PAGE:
x Abu Dhabi, UAEMonday 22 January 2018

Abu Dhabi workers kept waiting for iftar meals

Ramadan 2012: Delivery van gets lost on way to hand out free iftar boxes to construction workers in the Shaam-E-Iftaar Ramadan charity drive.

Hungry workers wait for the delivery van outside their labour camp in Al Mafraq, in the outskirts of Abu Dhabi.
Hungry workers wait for the delivery van outside their labour camp in Al Mafraq, in the outskirts of Abu Dhabi.

With just five minutes to go until sunset, 400 labourers waited in silence for a promised delivery of iftar meal boxes.

But as the call to prayer rang out at the labour camp in Al Mafraq, on the outskirts of Abu Dhabi, the food had still not arrived.

The Ramadan charity drive, Shaam-E-Iftaar  – organised by the Colors Hindi TV channel and Express Money – was to deliver the free meals to workers at the ACC Construction Company labour camp on Wednesday.

However, the delivery van driver got lost, eventually arriving an hour after sunset. But by then the damage had been done, said labour camp boss Zain Aidi. "What to do? It's too late now. All the Muslims have gone inside to pray," he said.

The charity initiative, which began on July 29, is visiting seven labour camps in Dubai, Sharjah and Abu Dhabi to distribute more than 6,000 iftar boxes.

Many of the construction workers in Al Mafraq, who are mostly from South Asia and earn about Dh600 a month, said they were left disappointed by the late show.

Naveed Iqbal, 24, from Pakistan, said he had been looking forward to the free food as he was "very poor".

"I must send all my salary home to my family," he said. "I cannot afford to buy a lot of food for iftar, and I have been fasting since morning."

The men work at a construction site outside of Abu Dhabi from 6am to noon. But even though their hours are shortened for

Ramadan, fasting and working is proving to be very hard due to the intense summer heat.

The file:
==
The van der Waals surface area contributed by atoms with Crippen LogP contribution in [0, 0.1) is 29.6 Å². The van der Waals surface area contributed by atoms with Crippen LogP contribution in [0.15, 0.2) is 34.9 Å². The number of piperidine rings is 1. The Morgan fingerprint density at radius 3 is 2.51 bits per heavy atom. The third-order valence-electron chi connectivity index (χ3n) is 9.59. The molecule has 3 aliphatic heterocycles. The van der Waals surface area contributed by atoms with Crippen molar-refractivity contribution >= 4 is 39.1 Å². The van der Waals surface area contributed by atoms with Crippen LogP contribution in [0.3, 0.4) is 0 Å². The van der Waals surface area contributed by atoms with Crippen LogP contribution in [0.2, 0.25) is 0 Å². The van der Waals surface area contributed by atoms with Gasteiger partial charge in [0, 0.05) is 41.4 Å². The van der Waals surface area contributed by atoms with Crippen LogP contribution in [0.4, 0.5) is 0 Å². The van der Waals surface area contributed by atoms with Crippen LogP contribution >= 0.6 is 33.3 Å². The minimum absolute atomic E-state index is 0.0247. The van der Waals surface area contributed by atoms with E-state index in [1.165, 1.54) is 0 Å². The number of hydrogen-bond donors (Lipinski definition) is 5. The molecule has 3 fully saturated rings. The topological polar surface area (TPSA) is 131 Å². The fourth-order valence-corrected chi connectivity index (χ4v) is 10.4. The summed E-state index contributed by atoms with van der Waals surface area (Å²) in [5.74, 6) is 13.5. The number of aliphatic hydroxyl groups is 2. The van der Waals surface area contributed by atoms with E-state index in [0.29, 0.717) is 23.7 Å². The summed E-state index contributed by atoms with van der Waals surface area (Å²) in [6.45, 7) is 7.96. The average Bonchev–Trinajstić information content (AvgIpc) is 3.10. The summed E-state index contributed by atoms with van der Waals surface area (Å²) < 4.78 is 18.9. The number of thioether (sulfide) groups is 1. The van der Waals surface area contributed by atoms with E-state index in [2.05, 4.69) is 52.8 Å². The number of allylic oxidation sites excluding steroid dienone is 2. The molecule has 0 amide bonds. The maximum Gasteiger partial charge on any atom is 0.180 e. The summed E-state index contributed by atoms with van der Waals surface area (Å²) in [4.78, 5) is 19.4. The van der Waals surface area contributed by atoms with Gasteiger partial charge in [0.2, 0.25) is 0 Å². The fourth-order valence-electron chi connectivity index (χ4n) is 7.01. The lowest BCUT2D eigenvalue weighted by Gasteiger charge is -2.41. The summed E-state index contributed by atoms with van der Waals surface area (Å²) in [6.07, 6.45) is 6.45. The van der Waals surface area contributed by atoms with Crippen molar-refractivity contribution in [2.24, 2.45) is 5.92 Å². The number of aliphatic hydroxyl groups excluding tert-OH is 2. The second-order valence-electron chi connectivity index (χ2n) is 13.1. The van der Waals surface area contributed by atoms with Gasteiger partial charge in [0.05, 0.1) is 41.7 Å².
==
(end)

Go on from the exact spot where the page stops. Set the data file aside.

One worker, who had been fasting since 4am, said his throat was "so dry" he could hardly speak.

"No water, no food all day, and working in the sun is very tough," said 28-year-old Bengali Mokalassur Rahman, adding that he was "very hungry".

However, he said it was not so bad that the free food did not show up on time. "It is no problem. I will find food and take some iftar with my friends, or just drink some water," said Mr Rahman.

When the call to prayer sounded at 7.10pm, the crowds of workers waiting outside the camp's walls gave up on their promised meal and quickly walked off to find food elsewhere. Some had even prepared a backup meal, just in case.

"Maybe the food would not come on time, so I already cooked my iftar. I will go eat it now," said Reza Khan, a 21-year-old Afghan .

Many labourers crammed into the camp's grocery store to buy cucumbers, water and fruit to break their fast.

Sachin Gokhale, the head of business in Middle East and Africa for Viacom 18, which operates Colors, said the iftar initiative planned "to reach out with a humanitarian gesture to the lives of workers", who he said were "probably the most hard-working residents in the UAE".

He said the delay had given organisers "some valuable pointers" for the rest of the initiative, which includes a visit to another labour camp in Abu Dhabi.

"It was really humbling to see the patience and warmth from the workers in spite of the two-hour-plus wait," he said.